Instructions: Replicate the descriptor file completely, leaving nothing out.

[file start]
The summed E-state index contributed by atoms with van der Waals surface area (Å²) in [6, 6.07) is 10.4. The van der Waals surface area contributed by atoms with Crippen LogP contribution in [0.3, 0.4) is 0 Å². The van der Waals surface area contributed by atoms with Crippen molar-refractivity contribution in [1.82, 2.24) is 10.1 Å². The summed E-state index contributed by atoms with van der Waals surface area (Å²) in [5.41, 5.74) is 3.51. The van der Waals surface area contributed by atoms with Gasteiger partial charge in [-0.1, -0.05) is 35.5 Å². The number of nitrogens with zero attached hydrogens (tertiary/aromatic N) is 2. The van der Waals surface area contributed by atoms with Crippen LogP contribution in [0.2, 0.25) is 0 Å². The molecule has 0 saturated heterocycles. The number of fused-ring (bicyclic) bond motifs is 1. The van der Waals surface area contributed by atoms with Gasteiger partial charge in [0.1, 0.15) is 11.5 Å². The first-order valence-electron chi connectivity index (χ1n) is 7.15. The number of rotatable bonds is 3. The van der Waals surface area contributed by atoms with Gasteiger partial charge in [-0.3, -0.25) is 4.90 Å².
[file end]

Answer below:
The summed E-state index contributed by atoms with van der Waals surface area (Å²) in [6, 6.07) is 10.4. The van der Waals surface area contributed by atoms with Crippen LogP contribution in [0.3, 0.4) is 0 Å². The van der Waals surface area contributed by atoms with Crippen molar-refractivity contribution in [1.82, 2.24) is 10.1 Å². The summed E-state index contributed by atoms with van der Waals surface area (Å²) in [5.41, 5.74) is 3.51. The van der Waals surface area contributed by atoms with Gasteiger partial charge in [-0.1, -0.05) is 35.5 Å². The number of nitrogens with zero attached hydrogens (tertiary/aromatic N) is 2. The van der Waals surface area contributed by atoms with Crippen LogP contribution in [0.2, 0.25) is 0 Å². The molecule has 0 saturated heterocycles. The number of fused-ring (bicyclic) bond motifs is 1. The van der Waals surface area contributed by atoms with Gasteiger partial charge in [0.1, 0.15) is 11.5 Å². The first-order valence-electron chi connectivity index (χ1n) is 7.15. The number of rotatable bonds is 3. The van der Waals surface area contributed by atoms with Gasteiger partial charge in [-0.3, -0.25) is 4.90 Å².